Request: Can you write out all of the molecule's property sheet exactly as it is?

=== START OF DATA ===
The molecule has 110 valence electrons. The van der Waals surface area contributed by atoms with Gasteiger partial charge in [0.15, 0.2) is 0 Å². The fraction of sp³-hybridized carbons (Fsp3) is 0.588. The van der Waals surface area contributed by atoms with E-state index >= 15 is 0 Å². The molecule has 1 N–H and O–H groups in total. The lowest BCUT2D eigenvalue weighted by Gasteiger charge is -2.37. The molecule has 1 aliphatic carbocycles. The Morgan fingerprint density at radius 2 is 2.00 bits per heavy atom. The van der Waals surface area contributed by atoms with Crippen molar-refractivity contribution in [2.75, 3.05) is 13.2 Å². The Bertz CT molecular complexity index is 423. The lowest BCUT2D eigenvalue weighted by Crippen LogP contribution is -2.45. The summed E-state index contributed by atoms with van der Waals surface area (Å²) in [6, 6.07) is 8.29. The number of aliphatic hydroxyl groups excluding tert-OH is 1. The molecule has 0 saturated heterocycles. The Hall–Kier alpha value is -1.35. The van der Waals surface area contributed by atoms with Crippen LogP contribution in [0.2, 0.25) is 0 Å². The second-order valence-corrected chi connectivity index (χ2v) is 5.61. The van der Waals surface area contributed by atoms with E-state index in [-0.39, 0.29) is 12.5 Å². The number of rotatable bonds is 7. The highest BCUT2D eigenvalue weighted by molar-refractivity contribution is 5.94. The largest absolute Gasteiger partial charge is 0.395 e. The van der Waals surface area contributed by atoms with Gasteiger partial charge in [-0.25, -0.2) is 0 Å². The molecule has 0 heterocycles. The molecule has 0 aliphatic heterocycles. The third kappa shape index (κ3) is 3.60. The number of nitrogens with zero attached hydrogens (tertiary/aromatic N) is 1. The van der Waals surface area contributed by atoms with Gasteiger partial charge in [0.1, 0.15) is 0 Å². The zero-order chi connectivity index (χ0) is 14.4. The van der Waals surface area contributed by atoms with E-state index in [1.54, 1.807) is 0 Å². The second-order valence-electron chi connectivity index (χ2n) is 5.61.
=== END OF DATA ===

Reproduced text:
The molecule has 110 valence electrons. The van der Waals surface area contributed by atoms with Gasteiger partial charge in [0.15, 0.2) is 0 Å². The fraction of sp³-hybridized carbons (Fsp3) is 0.588. The van der Waals surface area contributed by atoms with E-state index >= 15 is 0 Å². The molecule has 1 N–H and O–H groups in total. The lowest BCUT2D eigenvalue weighted by Gasteiger charge is -2.37. The molecule has 1 aliphatic carbocycles. The Morgan fingerprint density at radius 2 is 2.00 bits per heavy atom. The van der Waals surface area contributed by atoms with Crippen molar-refractivity contribution in [2.75, 3.05) is 13.2 Å². The Bertz CT molecular complexity index is 423. The lowest BCUT2D eigenvalue weighted by Crippen LogP contribution is -2.45. The summed E-state index contributed by atoms with van der Waals surface area (Å²) in [6, 6.07) is 8.29. The number of aliphatic hydroxyl groups excluding tert-OH is 1. The molecule has 0 saturated heterocycles. The Hall–Kier alpha value is -1.35. The van der Waals surface area contributed by atoms with Crippen LogP contribution in [0.2, 0.25) is 0 Å². The second-order valence-corrected chi connectivity index (χ2v) is 5.61. The van der Waals surface area contributed by atoms with E-state index in [-0.39, 0.29) is 12.5 Å². The number of rotatable bonds is 7. The highest BCUT2D eigenvalue weighted by molar-refractivity contribution is 5.94. The largest absolute Gasteiger partial charge is 0.395 e. The van der Waals surface area contributed by atoms with Gasteiger partial charge in [-0.25, -0.2) is 0 Å². The molecule has 0 heterocycles. The molecule has 0 aliphatic heterocycles. The third kappa shape index (κ3) is 3.60. The number of nitrogens with zero attached hydrogens (tertiary/aromatic N) is 1. The van der Waals surface area contributed by atoms with Gasteiger partial charge in [0.1, 0.15) is 0 Å². The zero-order chi connectivity index (χ0) is 14.4. The van der Waals surface area contributed by atoms with E-state index in [1.54, 1.807) is 0 Å². The second-order valence-electron chi connectivity index (χ2n) is 5.61.